NEW YORK — Hal Steinbrenner says his Yankees may need a starting pitching upgrade if they're going to reach their first World Series since 2009.
Steinbrenner, the Yankees managing general partner, said Wednesday the club will explore the trade market for an arm, especially considering the recent loss of left-hander Jordan Montgomery, who had season-ending Tommy John surgery on June 7.
The Yankees have space to acquire an impact player and still remain under the $197 million luxury-tax threshold, a goal the team has stated several times.
"Clearly starting pitching was always a concern," Steinbrenner said, speaking to a small group of reporters at an owners' meeting. "It's definitely one of the areas we're going to be looking at.
"Purposely left a decent amount of money for just this," he added. "If we decide to go get a pitcher and if a pitcher's available, I think we definitely have the flexibility that would allow me to do just that."
Cole Hamels, Chris Archer and Madison Bumgarner are among the biggest names that could potentially be available at the deadline, but they would likely cost one or more of New York's blue-chip prospects. Steinbrenner wants to be cautious about moving high-ceiling youngsters to beef up the rotation.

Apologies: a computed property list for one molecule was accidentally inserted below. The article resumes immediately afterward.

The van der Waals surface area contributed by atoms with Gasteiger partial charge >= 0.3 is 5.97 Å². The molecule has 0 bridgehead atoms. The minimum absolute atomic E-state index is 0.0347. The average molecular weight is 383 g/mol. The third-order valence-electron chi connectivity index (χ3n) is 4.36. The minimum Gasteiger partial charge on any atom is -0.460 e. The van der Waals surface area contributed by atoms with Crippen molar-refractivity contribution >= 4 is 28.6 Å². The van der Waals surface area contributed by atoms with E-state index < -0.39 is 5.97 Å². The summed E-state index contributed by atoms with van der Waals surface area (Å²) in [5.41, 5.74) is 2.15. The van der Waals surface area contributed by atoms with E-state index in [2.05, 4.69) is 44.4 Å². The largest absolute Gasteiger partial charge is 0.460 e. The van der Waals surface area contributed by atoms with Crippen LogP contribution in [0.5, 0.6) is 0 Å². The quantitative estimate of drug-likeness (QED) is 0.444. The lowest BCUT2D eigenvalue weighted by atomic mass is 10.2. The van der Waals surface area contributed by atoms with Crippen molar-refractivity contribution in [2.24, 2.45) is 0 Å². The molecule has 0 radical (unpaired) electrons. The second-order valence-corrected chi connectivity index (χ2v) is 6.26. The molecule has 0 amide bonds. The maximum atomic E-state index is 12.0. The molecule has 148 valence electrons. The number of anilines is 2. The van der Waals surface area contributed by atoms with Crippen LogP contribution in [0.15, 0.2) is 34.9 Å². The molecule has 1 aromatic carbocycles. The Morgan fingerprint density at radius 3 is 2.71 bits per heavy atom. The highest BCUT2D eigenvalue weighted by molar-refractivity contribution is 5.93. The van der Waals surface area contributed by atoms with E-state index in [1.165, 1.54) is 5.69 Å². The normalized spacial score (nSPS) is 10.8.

"It depends what the asks are. I mean, I love the young guys," he said. "Our fans love the young guys, and I think it's obvious to all of us. They've made a heck of an impact, and to see Gleyber (Torres) and (Miguel) Andujar and others, you know, right off the heels of (Aaron) Judge and (Gary) Sanchez and (Luis) Severino, I mean it's pretty amazing."
The team does have internal options, and Steinbrenner said he's willing to stick by some young, untested pitchers if needed. Jonathan Loaisiga will make his major league debut Friday, rookie Domingo German has held his own in six starts, and prospects Justus Sheffield, Chance Adams and Erik Swanson could get looks later this year, too.
"We've got some options for August, September, but again, we're going to look at anything that comes across our desk," Steinbrenner said.